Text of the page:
• @bgwiehle The Canada note was just a random note on someone else research that was largely unsourced. It is one of the better leads I have as to where they all went right now or at least the path they might have taken to get there. I read about a PA/Ohio migration from but none of that has panned out yet but still exploring. It would make my day (truly) if I could link them to that migration from NY. – CRSouser Jun 11 '15 at 15:37
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This blog post at Olive Tree Genealogy might be of interest:

It's Not Just Loyalists! (A Misleading Title on Ancestry)

Lorine reports that while the title and description of Ancestry's database UK, American Loyalist Claims 1776-1835 gives the impression that all the records in the database are about Loyalist claims, it isn't so.

But a very quick look in Series II (AO 13) reveals that in the section titled "American-Loyalist Claims Series II (140) Miscellaneous 1801-1835", we find Claims for Losses in Upper Canada after the War of 1812.

These claims for losses were not filed by Loyalists but by ordinary citizens who suffered at the hands of the Americans or the Indians during that War. This specific (and valuable!) list of those filing claims is dated May 1824 and begins on image 15 of 228. It ends on image 49 at claimant number 2054.

She predicts this database is likely to be overlooked because people whose families aren't loyalists won't look in it, or if users find things via global search, they'll wrongly assume that their family members were Loyalists since they're in this database.

These records are not marked as naturalization or immigration records, but any record group where individuals make claims is worth looking at -- you never know what other documents or information might show up in the material submitted to support the claim. You might find the dates that someone had moved to Canada, or other useful information.


It might be worthwhile to search for other lists which are 'advertised' as being about Loyalists to see if your family's records might have been swept up in those databases (because they relate to the same localities and time periods). Ancestry's 2014 Learning Center Guide Loyalist Resources on Ancestry gives an overview of their resources. As you look over the databases, be sure to look at the "About the database" notes for each one, paying attention to the original records.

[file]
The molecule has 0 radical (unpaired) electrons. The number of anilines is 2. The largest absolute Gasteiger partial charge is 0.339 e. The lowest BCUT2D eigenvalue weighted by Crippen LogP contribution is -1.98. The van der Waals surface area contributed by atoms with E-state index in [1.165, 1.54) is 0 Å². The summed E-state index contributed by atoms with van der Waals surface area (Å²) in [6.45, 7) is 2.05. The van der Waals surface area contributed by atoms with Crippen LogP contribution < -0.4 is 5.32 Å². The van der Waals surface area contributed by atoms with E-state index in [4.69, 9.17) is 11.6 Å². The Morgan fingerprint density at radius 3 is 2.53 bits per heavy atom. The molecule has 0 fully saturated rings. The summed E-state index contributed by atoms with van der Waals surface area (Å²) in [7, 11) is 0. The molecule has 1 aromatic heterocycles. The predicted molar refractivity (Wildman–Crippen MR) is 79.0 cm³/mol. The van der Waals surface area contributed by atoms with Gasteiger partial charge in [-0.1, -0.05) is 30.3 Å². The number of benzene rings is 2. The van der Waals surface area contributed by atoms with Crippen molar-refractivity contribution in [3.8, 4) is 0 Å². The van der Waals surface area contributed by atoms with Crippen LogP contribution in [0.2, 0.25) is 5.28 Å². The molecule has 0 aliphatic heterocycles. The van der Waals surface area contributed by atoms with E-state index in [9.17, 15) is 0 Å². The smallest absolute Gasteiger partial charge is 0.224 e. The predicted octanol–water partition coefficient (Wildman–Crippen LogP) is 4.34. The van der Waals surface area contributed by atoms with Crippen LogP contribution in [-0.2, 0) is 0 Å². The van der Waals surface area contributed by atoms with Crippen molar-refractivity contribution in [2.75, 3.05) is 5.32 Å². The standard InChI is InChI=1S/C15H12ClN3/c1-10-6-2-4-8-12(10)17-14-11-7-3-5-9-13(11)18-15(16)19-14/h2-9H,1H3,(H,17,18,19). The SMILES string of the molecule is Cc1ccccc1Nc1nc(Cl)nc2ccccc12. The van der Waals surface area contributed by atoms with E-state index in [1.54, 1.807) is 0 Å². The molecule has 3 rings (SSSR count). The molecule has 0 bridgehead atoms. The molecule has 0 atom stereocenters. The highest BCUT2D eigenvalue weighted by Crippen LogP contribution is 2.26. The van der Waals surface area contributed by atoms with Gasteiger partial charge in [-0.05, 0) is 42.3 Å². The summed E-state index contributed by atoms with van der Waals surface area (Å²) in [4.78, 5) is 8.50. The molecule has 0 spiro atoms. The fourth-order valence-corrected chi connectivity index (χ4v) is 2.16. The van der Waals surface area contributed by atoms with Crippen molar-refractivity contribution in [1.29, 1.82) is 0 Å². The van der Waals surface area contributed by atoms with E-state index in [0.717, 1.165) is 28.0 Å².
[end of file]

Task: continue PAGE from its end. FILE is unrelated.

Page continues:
If the originals are held in the US, look for archives and libraries for all levels of jurisdiction -- look for records from the time period you need and for research guides about doing research in that era.

  • Look for Federal Records at the US National Archives (NARA).
  • Look for State Records at the state archives; Ancestry's Learning Center and FamilySearch's Research Wiki are good starting places to find those archives.
  • Don't neglect county and town archives and historical societies. I've found fantastic research guides in local public libraries and on the websites of local genealogical societies.

If the originals are held in Canada:

  • Look for research guides at Library and Archives Canada (LAC)
  • Check for provincial archives
  • Look for local museums, libraries, and archives

If you haven't already done so, broaden your search and look for the FAN club (friends, associates, neighbors) to get an idea about what migration patterns were common for the entire area. Even if your families were not Loyalists themselves, the same economic forces which drove out the Loyalists would have applied to them, too -- and if they had connections with Loyalist families, it might have been easier for them to migrate in a group with those other families.